It’s all to play for in the final of the 2016 FEI Nations Cup™ Eventing at Boekelo (NED) next month as Germany, Great Britain and France, respectively first, second and third at the penultimate leg at Waregem in Belgium, could all win the series in which the best seven results count.
The Netherlands finished fourth at Waregem and are now in fourth place on the overall leaderboard, but more than 200 points behind France.
Germany scored their fourth win of the 2016 FEI Nations Cup™ Eventing season at Waregem, following victories at Fontainebleau (FRA), Houghton Hall (GBR) and Vairano (ITA) last week, with team member Stephanie Böhe leading throughout to take individual honours on Haytom. The team’s worst score so far this season is a fourth place at Strzegom (POL).
However, Britain still holds a slim five-point advantage over the Germans on the 2016 FEI Nations Cup™ Eventing rankings. The British team has competed at the most legs, seven, with two wins, at Ballindenisk (IRL) and Strzegom. Provided they do well at Boekelo, they could be in a strong position, as they would only have 55 points to discard for a sixth place at Fontainebleau, their weakest result.
At Waregem, the British team, made steady headway up the leaderboard, from fifth after Dressage to third after Jumping and finally to the runner-up spot thanks to four clear Cross Country rounds and a brilliant performance from Izzy Taylor, fourth on Trevidden and the only rider in the field to achieve the optimum time.
German riders Leoni Kuhlmann (Cascora) and Franziska Keinki (Lancaster 149) finished seventh and 17th, but Andreas Dibowski, who led the team to victory last week in Vairano (ITA), had to withdraw before the Jumping with It’s Me when in fifth place.
France’s best performance came from regular team member Caroline Chadelat, who finished third on Kadessia, climbing from 22nd after Dressage with just 0.8 Cross Country time penalties.
These three nations have dominated the 2016 FEI Nations Cup™ Eventing, but Boekelo is likely to be the most competitive leg of all and there’s plenty of opportunity for the leaderboard to change – Ireland and New Zealand have claimed the last two runnings and the Australians are likely to be strong. A great competition is in store.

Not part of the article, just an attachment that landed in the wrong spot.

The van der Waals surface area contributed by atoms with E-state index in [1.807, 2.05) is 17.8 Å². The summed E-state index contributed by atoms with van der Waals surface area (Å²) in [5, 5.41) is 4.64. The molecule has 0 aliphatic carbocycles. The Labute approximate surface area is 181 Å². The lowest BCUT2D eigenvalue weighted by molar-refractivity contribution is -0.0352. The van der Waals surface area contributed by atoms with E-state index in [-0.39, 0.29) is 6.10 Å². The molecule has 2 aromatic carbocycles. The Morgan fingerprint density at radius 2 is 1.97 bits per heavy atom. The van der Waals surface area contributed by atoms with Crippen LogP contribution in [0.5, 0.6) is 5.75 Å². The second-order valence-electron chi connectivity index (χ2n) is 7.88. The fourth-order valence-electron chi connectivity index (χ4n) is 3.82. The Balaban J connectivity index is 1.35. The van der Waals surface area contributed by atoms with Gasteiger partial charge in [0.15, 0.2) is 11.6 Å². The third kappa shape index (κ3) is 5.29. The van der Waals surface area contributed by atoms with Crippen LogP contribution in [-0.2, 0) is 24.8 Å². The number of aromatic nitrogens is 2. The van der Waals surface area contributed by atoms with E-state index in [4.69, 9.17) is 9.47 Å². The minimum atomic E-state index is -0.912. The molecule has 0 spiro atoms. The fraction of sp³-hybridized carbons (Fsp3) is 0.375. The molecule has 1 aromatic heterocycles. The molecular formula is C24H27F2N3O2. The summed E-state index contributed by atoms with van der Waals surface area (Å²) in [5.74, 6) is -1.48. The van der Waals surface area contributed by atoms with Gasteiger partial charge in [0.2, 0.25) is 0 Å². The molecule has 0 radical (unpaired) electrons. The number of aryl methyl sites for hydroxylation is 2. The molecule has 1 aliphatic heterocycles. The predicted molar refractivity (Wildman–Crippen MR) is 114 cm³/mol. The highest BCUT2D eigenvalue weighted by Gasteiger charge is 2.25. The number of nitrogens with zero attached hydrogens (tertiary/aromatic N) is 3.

1 Germany 176.7 Stephanie Böhe/Haytom, 47.1; Leonie Kuhlmann/Cascora, 57.8; Franziska Keinki/Lancaster 149, 71.8; [Andreas Dibowski/It’s Me XX, WD SJ]
2 Great Britain, 186.7 Izzy Taylor/Trevidden, 52.5; Laura Collett/Cooley Again, 67.2; Tom Jackson/Dusty, 67.0; [Jodie Amos/Soltair Justice, 69.8]
3 France, 202.4 Caroline Chadelet/Kadessia, 52.3; Pascale Boutet/Pol des Vents, 70.7; Aurélien Leroy/Seashore Spring, 79.4; [Sidney Dufresne/Swing de Perdriat, 85.8]
4 Netherlands, 214.2 Alice Naber-Lozeman/Coral Estate Harry Belafonte, 56.9; Jordy Wilken/Burry Spirit, 77.6; Tim Lips/Keyflow, 79.7
5 Belgium, 1,150.8 Joris Vanspringel/Lully des Aulnes 69.7; Steve Van Winkel/Airkan Sylvester, 81.1; [Valentine Steeman/Beauty Boy, EL XC; Karin Donckers/Lady Brown, WD XC]
6 Sweden, 1,163.1 Hanna Berg/Quite Survivor, 68.7; Anna Freskgard/Box Qutie, 94.4; [Christoffer Forsberg/Hippo’s Sapporo, EL XC; William Nilsson Fryer/Quireboy, RET XC)
Full results on www.rechenstelle.de
Standings (after 8 out of 9 events)
1 Great Britain 555 points
2 Germany 550
3 France 475
4 Netherlands 265
5 Australia 260
6 Ireland 250
7 Italy 220
8 USA 205
9 Belgium 180
10 Sweden 150
11 New Zealand 130
12 Switzerland 125
13 Canada 90
14 Norway 60